An interesting but somewhat flawed outing by Novik. Perhaps the fault is my own; I love the concept of the book (dark and tricksy magic school) and the author (Novik, GOAT dragon-romance writer) and so I had really high expectations for this. The actual book isn't bad; it has an interesting protagonist (a decent witch raised right but who for some reason Fate has marked out for having only comically powerful and evil gifts that she can never actually use. It's like having a selection of nuclear bombs when what you really need is a broom), a *lot* of neat monsters (Novik did a great job in creating her own Monster Manual for the school, the Gelatinous Cubes are a particular standout), and an interesting idea of a magical school (Grimrock cogs and gears, floating in pure Void to keep it isolated and safe from intruders). There's also some common Novik elements like friendship and romance thrown in, kind of at a Ghibli-esque level, which are all fine. For some reason though the whole didn't quite gel for me, the world felt like it didn't quite cohere. The world building didn't quite add up, and had too many clashing elements. One of the main conceits of the book is that young wizards and witches are in grave danger, since A) they haven't learned to defend themselves yet and B) they are a source of magical power that can be consumed by monsters or other mages. And so you have *tons* of young wizards being eaten and dying throughout history, like 75% or so. But the world doesn't really match that, e.g. if you have 75% of your kids dying from monster attacks (and not even counting other factors), you would expect wizard Moms to need 10+ kids just to keep the population at replacement levels, and basically their entire culture should be wrenched by this basic fact. Instead the wizard lives are a bit too normal, and the kids are a bit too blase in the face of constant danger. I get that this is just sort of a conceit of the book, but it still made everything else seem too cartoonish for the book as a whole to work. Or to put it another way, it doesn't work well to have romantic-action-comedic brushes with danger on the one hand, and then on the other hands students are regularly being eaten by monsters/planar mouths that will condemn them to a million years of pure torment. In general it had too much Western consciousness and morality, rather than a more Russian fatalism or Eastern materialism. Given the world they live in.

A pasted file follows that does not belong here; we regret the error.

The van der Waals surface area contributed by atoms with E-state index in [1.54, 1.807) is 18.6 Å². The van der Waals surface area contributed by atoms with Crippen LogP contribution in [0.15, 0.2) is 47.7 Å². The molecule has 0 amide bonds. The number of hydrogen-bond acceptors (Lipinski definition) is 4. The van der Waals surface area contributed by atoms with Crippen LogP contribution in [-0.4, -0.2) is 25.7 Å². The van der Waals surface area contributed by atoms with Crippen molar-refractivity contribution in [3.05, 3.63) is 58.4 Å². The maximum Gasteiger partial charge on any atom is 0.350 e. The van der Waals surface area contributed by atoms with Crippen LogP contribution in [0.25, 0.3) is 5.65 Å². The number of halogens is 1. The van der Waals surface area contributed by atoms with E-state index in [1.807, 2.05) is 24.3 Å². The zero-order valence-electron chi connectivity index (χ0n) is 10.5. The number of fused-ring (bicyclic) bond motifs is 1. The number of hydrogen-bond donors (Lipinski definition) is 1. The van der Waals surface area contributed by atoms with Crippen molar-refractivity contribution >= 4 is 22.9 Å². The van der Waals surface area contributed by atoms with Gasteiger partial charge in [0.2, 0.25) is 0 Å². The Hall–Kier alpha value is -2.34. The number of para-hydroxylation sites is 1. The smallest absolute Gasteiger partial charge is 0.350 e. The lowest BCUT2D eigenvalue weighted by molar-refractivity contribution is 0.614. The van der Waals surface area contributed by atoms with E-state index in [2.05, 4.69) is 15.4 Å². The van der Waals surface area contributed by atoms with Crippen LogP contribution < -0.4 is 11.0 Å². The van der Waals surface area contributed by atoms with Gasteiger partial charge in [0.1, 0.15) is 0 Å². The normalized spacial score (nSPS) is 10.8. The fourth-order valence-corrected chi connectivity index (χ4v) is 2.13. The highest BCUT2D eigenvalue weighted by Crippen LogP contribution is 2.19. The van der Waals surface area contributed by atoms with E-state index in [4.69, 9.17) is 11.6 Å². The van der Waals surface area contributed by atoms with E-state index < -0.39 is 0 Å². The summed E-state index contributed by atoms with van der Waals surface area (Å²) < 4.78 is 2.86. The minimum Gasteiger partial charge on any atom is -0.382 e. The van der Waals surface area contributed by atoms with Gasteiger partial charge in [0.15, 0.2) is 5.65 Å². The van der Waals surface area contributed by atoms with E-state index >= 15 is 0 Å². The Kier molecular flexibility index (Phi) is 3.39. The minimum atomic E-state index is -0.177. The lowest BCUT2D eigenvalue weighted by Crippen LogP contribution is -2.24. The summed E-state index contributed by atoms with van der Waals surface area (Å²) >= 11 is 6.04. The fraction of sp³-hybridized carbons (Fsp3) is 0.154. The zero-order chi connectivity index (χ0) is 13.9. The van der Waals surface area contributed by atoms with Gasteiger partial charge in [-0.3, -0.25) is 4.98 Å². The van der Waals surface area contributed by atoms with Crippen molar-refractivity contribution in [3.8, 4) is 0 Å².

Edit: I was trying and flailing to put my finger on what my complaint really was, and after re-reading the first 20 pages of VanderMeer's _Bourne_ I can say that my complaint was that this is not _Bourne_. That novel actually captures something of what it would be like, psychologically, to be in constant mortal danger for months and years on end and how it would warp and wrench the mind. Related: at the start of WWI, the British noted that their soldiers kept going ineffective from shell shock, and so in the spirit of Science they did a test where they kept a unit on the front line, in constant action, without any breaks, and then studied how many of the soldiers in the unit went insane over time. The short answer is "all of them". They found that of the survivors, ~95% of them became ineffective over the course of 90 days of combat. Which is again just to say that the character's in this book are way too relatable for the constant danger they are in! Ok, that niggling criticism is done. Now let me say some more nice things about the book. It reads super fast, I loved the "death flick" spell, very creative, I liked how Novik put as much creativity into spell creation as she did with monster creation, even if the spell world building doesn't entirely hold together (but at least no time travel, so it has that going for it). Finally, I liked the extended magic-mirror creation process. Whew! I think I am done now.